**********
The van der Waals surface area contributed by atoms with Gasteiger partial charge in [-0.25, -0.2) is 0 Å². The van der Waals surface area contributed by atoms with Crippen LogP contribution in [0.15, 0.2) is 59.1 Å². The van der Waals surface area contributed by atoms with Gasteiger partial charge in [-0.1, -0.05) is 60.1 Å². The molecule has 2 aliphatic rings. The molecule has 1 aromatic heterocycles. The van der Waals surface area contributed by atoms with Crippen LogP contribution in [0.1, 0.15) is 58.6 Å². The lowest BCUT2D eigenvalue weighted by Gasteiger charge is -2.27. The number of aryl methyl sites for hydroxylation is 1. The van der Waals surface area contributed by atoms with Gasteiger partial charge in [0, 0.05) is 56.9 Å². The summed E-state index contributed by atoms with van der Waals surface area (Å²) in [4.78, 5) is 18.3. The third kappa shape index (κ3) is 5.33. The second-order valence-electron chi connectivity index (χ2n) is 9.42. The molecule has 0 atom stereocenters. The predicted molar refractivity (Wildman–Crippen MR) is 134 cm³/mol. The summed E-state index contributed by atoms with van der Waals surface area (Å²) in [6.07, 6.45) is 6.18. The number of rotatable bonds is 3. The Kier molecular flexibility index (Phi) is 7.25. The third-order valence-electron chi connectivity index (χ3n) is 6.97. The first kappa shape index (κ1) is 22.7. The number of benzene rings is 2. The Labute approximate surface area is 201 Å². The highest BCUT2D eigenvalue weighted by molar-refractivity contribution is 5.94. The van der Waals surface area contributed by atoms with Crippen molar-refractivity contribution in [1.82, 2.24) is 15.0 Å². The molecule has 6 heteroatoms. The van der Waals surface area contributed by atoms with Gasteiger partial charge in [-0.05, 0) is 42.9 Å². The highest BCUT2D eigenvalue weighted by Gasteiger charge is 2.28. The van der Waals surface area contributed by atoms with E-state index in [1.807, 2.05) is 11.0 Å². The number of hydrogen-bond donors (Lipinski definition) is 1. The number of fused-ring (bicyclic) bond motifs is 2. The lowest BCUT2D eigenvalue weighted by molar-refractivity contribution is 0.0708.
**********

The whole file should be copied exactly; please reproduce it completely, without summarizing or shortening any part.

The van der Waals surface area contributed by atoms with Gasteiger partial charge in [-0.25, -0.2) is 0 Å². The van der Waals surface area contributed by atoms with Crippen LogP contribution in [0.15, 0.2) is 59.1 Å². The van der Waals surface area contributed by atoms with Gasteiger partial charge in [-0.1, -0.05) is 60.1 Å². The molecule has 2 aliphatic rings. The molecule has 1 aromatic heterocycles. The van der Waals surface area contributed by atoms with Crippen LogP contribution in [0.1, 0.15) is 58.6 Å². The lowest BCUT2D eigenvalue weighted by Gasteiger charge is -2.27. The number of aryl methyl sites for hydroxylation is 1. The van der Waals surface area contributed by atoms with Gasteiger partial charge in [0, 0.05) is 56.9 Å². The summed E-state index contributed by atoms with van der Waals surface area (Å²) in [4.78, 5) is 18.3. The third kappa shape index (κ3) is 5.33. The second-order valence-electron chi connectivity index (χ2n) is 9.42. The molecule has 0 atom stereocenters. The predicted molar refractivity (Wildman–Crippen MR) is 134 cm³/mol. The summed E-state index contributed by atoms with van der Waals surface area (Å²) in [6.07, 6.45) is 6.18. The number of rotatable bonds is 3. The Kier molecular flexibility index (Phi) is 7.25. The third-order valence-electron chi connectivity index (χ3n) is 6.97. The first kappa shape index (κ1) is 22.7. The number of benzene rings is 2. The Labute approximate surface area is 201 Å². The highest BCUT2D eigenvalue weighted by molar-refractivity contribution is 5.94. The van der Waals surface area contributed by atoms with Crippen molar-refractivity contribution in [1.82, 2.24) is 15.0 Å². The molecule has 6 heteroatoms. The van der Waals surface area contributed by atoms with Gasteiger partial charge in [-0.05, 0) is 42.9 Å². The highest BCUT2D eigenvalue weighted by Gasteiger charge is 2.28. The van der Waals surface area contributed by atoms with E-state index in [1.807, 2.05) is 11.0 Å². The number of hydrogen-bond donors (Lipinski definition) is 1. The number of fused-ring (bicyclic) bond motifs is 2. The lowest BCUT2D eigenvalue weighted by molar-refractivity contribution is 0.0708.